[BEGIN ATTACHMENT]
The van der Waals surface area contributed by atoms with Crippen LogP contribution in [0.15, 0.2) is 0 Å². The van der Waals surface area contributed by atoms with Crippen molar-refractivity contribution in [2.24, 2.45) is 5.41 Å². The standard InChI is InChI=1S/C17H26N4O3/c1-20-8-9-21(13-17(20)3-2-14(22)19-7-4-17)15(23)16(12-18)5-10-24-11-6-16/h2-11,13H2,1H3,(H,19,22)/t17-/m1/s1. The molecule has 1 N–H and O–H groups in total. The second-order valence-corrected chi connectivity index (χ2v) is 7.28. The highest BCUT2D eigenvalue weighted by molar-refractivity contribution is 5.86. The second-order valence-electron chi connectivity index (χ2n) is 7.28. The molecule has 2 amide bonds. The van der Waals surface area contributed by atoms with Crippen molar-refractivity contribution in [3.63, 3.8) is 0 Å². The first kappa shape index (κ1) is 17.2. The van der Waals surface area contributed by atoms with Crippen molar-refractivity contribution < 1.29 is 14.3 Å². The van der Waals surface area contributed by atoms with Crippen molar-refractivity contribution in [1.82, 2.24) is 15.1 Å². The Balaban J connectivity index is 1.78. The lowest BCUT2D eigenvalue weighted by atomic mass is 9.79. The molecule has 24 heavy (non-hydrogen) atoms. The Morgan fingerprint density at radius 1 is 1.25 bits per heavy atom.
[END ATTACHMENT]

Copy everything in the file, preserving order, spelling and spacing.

The van der Waals surface area contributed by atoms with Crippen LogP contribution in [0.15, 0.2) is 0 Å². The van der Waals surface area contributed by atoms with Crippen molar-refractivity contribution in [2.24, 2.45) is 5.41 Å². The standard InChI is InChI=1S/C17H26N4O3/c1-20-8-9-21(13-17(20)3-2-14(22)19-7-4-17)15(23)16(12-18)5-10-24-11-6-16/h2-11,13H2,1H3,(H,19,22)/t17-/m1/s1. The molecule has 1 N–H and O–H groups in total. The second-order valence-corrected chi connectivity index (χ2v) is 7.28. The highest BCUT2D eigenvalue weighted by molar-refractivity contribution is 5.86. The second-order valence-electron chi connectivity index (χ2n) is 7.28. The molecule has 2 amide bonds. The van der Waals surface area contributed by atoms with Crippen molar-refractivity contribution in [3.63, 3.8) is 0 Å². The first kappa shape index (κ1) is 17.2. The van der Waals surface area contributed by atoms with Crippen molar-refractivity contribution < 1.29 is 14.3 Å². The van der Waals surface area contributed by atoms with Crippen molar-refractivity contribution in [1.82, 2.24) is 15.1 Å². The Balaban J connectivity index is 1.78. The lowest BCUT2D eigenvalue weighted by atomic mass is 9.79. The molecule has 24 heavy (non-hydrogen) atoms. The Morgan fingerprint density at radius 1 is 1.25 bits per heavy atom.